As the nation approached the August 2 deadline for resolving the debt crisis, a chorus of voices arose, mostly on the Left, urging President Obama to end the budget impasse by unilaterally invoking the 14th amendment. That Civil War-era amendment contains a clause, Section 4, which reads: “The validity of the public debt of the United States, authorized by law, including debts incurred for payment of pensions and bounties for services in suppressing insurrection or rebellion, should not be questioned.” According to proponents of this idea, by invoking the 14th amendment, President Obama negated any need for Congress to vote on raising the debt limit, since under the Constitution the government is obligated to pay its debts, congressional approval or not. Under this plan, Treasury Secretary Tim Geithner would be ordered by Obama continue borrowing money to pay the government’s debts. House Republicans, went the argument, would be in no position to stop Obama, since he could say his action was necessary to prevent the nation from enduring the calamity that would occur if it defaulted on its debt. If Republicans pursued the matter in court, the issue would take months to resolve – assuming the Court even took up the case. Meanwhile, the debt crisis would be averted.
As I discussed in an earlier post, this was an absolutely terrible idea. And yet, as it appeared we were on the brink of default, more and more people sincerely believed Obama was preparing to take this drastic step. Harvard professor Paul Peterson, in a guest post on this blog, made perhaps the most cogent case for why Obama might be preparing to do so. I confess that when I read Paul’s post, I thought he was acting as provocateur – a role Paul has played very effectively in the past. (Full disclosure: Paul was a former colleague of mine at Harvard and served on my dissertation committee there as well). But if Paul was operating as intellectual gadfly, others quite sincerely thought Obama was preparing to end the crisis by invoking the 14th amendment.
Let’s be clear – and I said this before the debt deal was consummated – Obama was never going to invoke the 14th amendment. In my previous post, I laid out the reasons why this made no political sense, but let me briefly review the logic driving my argument. The mistake proponents of the 14th amendment route made is to think the end goal was to solve the debt crisis on terms favorable to Obama. If Obama could end the standoff without giving away the budget store in negotiations, he would be judged as having “won” the debt debate. But, from Obama’s perspective, this narrow focus on the debt negotiations missed the bigger picture. Obama’s actions in the debt debate, by necessity, were driven by his electoral calculations looking ahead to 2012. It was never simply about “winning” the debt clash – it was about solving it with the least political controversy in order to move it off the table. Invoking the 14th amendment would have had the opposite effect – it would have guaranteed that the issue remained simmering on the front burner for the next year, and it almost certainly would have become a Republican rallying cry – Obama as dictator! – in the coming presidential campaign. Partisans on the Left, as is their wont, became so focused on beating the Right in the debt game that they lost sight of Obama’s larger political interests. And this is a problem for issue activists on both sides of the political aisle more generally – they tend to approach each battle with a scorched earth, take no prisoners, it’s us or them mentality. Presidents, however, cannot afford this zero-sum approach to political conflict because, under our system of shared powers, they must actively collaborate with Congress to get most anything done.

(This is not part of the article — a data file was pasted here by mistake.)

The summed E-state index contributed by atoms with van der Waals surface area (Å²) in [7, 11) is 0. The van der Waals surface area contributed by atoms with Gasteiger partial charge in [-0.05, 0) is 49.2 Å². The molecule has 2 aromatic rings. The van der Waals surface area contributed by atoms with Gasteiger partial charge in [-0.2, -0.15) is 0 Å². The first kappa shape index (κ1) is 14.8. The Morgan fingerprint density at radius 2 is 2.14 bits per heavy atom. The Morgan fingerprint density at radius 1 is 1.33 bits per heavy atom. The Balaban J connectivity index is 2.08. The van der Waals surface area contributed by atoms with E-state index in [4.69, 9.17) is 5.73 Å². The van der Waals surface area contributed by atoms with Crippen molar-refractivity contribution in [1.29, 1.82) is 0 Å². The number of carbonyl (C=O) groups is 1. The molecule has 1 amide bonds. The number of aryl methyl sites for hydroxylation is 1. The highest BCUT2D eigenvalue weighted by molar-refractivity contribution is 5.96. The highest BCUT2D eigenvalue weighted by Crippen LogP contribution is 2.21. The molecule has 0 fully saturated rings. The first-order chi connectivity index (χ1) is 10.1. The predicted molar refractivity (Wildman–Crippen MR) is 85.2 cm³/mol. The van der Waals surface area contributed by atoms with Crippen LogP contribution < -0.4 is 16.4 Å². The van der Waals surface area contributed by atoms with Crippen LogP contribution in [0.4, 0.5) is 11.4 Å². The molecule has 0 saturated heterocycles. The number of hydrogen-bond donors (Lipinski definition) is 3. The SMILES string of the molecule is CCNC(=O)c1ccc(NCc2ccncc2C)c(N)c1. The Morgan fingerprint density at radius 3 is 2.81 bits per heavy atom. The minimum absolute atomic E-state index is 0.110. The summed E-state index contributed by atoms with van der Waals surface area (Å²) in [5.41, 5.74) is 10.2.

But there was a second reason why Obama would not invoke the 14th amendment – it is not in his political nature. Longtime readers should not be surprised by my claim. In several previous posts dating to before Obama’s inauguration, I have pointed out that he is not a risk taker, and he is not one who makes decisions based on emotion. In a December, 2008, blog post titled Obama the Centrist I noted that as early as his days as editor of the Harvard Law Review, Obama had a penchant for splitting differences, avoiding controversy and minimizing risk. Caution, pragmatism and the politics of moderation are in his DNA, and nothing that has happened in his presidency to date has persuaded me otherwise.
Invoke the 14th amendment? It was never going to happen.